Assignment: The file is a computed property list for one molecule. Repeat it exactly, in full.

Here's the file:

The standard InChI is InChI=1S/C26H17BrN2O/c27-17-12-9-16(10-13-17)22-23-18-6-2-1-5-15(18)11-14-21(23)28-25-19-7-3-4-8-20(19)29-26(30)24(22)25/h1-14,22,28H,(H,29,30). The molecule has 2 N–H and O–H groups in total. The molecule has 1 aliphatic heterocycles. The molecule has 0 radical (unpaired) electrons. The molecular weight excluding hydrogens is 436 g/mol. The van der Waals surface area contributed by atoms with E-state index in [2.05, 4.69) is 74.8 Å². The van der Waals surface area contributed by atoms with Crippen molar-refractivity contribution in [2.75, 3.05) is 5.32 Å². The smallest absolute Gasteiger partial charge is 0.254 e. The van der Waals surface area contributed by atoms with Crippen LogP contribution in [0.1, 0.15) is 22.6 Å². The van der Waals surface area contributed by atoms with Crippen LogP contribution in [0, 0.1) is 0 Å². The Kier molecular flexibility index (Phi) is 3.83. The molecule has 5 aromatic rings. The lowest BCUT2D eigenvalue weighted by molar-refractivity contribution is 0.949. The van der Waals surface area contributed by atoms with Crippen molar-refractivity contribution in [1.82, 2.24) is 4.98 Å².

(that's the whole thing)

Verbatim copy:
The standard InChI is InChI=1S/C26H17BrN2O/c27-17-12-9-16(10-13-17)22-23-18-6-2-1-5-15(18)11-14-21(23)28-25-19-7-3-4-8-20(19)29-26(30)24(22)25/h1-14,22,28H,(H,29,30). The molecule has 2 N–H and O–H groups in total. The molecule has 1 aliphatic heterocycles. The molecule has 0 radical (unpaired) electrons. The molecular weight excluding hydrogens is 436 g/mol. The van der Waals surface area contributed by atoms with E-state index in [2.05, 4.69) is 74.8 Å². The van der Waals surface area contributed by atoms with Crippen molar-refractivity contribution in [2.75, 3.05) is 5.32 Å². The smallest absolute Gasteiger partial charge is 0.254 e. The van der Waals surface area contributed by atoms with Crippen LogP contribution in [0.1, 0.15) is 22.6 Å². The van der Waals surface area contributed by atoms with Crippen LogP contribution in [0, 0.1) is 0 Å². The Kier molecular flexibility index (Phi) is 3.83. The molecule has 5 aromatic rings. The lowest BCUT2D eigenvalue weighted by molar-refractivity contribution is 0.949. The van der Waals surface area contributed by atoms with Crippen molar-refractivity contribution in [1.82, 2.24) is 4.98 Å².